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Review – Professor Layton and the Unwound Future (NDS)

Nintendo DS – 1 Player – Level-5

I could have sworn I had already done reviews for at least Professor Layton and the Curious Village but it looks like I am mistaken.  Either that or I’ve finally lost a chunk of posts with my constant shifting from one blogging platform to another.  Since this is essentially a fresh intro to the series I’ll just touch a bit more on the details instead of straight referencing old content.  I guess it’s better style anyway.

At the core, the Layton games are nothing more than puzzle games.  More accurately, they are essentially the ULTIMATE puzzle games.  With say, Scribblenauts or Tetris, which are also a games of the puzzle genre, you are generally limited to a singular type of puzzle repeated ad nausea with increasing difficulty (usually through a timer since you can’t really die in a puzzle game).  In the Layton games, you get a massive variety of puzzles.  Puzzles ranging from simple and obvious math problems to complex sliding block puzzles to little riddles where you have to think out an answer. 

Also unlike many puzzle games that simple throw out a list of puzzles to work, these puzzles are encapsulated in some sort of story.  The larger story is of course, a mysgtery, so it’s a puzzle all in it’s own.   The mysteries presented in these games are pretty decent and often feature twists you may not expect.  The dialogue is well done as well which helps the presentation even more.  The art is decent as well though often the secondary characters around the various locals are… questionably designed.  Basically, the core characters all look great and have nice animations when needed, the third level characters sometimes come off like a third grader scribbled a few lines and called it a person.  It’s not distracting and overall the art style is great.  It’s certainly a refreshing style compared to the usual excessively repetitive “anime” style that often predominates these sort of quirky titles.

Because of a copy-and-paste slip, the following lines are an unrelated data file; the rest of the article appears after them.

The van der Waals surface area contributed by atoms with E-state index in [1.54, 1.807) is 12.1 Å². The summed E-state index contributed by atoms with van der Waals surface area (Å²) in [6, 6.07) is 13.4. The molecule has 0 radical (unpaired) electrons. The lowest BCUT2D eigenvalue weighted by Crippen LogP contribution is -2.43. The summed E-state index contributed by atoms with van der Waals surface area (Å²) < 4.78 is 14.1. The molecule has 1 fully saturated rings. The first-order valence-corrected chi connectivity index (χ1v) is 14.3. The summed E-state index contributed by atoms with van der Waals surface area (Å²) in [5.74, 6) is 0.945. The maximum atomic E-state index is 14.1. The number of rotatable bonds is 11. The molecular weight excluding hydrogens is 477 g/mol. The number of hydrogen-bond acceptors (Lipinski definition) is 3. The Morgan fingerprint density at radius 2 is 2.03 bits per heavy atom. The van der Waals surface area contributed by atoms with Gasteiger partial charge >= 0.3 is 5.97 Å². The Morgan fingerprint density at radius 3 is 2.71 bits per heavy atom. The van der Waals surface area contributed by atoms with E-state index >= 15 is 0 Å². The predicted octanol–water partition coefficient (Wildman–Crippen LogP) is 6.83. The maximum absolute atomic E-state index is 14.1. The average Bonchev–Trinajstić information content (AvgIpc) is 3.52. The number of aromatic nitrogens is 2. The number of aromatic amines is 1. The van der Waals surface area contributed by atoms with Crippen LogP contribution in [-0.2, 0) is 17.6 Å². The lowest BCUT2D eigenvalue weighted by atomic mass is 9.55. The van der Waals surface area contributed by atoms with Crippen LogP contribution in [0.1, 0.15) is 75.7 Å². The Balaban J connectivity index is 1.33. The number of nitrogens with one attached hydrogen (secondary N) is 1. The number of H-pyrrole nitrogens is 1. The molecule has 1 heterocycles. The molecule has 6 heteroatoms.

The unwound future, if you couldn’t deduce from the title, follows Layton and his apprentice Luke through a time traveling adventure.  Though not everything may be quite what it seems.  This was one point that kept nagging me going through this game was trying to figure out what’s “really” going on.  If you’ve played the previous two games you’ll know that often the most obvious supernatural themes presented tend to be a bit shady in the end.  On that note though, the ultimate climax, while quite epic, seemed a bit too elaborate to really fit with the simpler themes present in the series.  Still, in terms of overall story, I’d say it’s a bit higher than Diabolical Box (Layton 2) though probably below Curious Village (Layton 1).

The real saving grace for the story was that it dealt with Layton himself and his past.  The first game was more of an introduction and history for Flora.  The second game was essentially the Temple of Doom for the series having nothing really to do with the core characters, and the third brings us back to give us some history on Layton and the reoccurring Don Palo.

It’s good to get some actual characterization.

The real question I suppose is how are the puzzles.  Of the three currently available games I’d have to say that I found the puzzles in this game to be kind of weak and fairly easy.  Also of note, the parrot and car mini games were both kind of lame, the car one in particular, which I solved all of in one try.

Overall it’s a game that leaves me with an odd mix of feelings.  I like the series and I like the plot.  Still, the plot was a little slow at points and the puzzles seemed a bit easy.  Still, it’s enjoyable and if you like the series it’s certainly worthwhile to keep going on it if only for the background on Professor Layton’s history.

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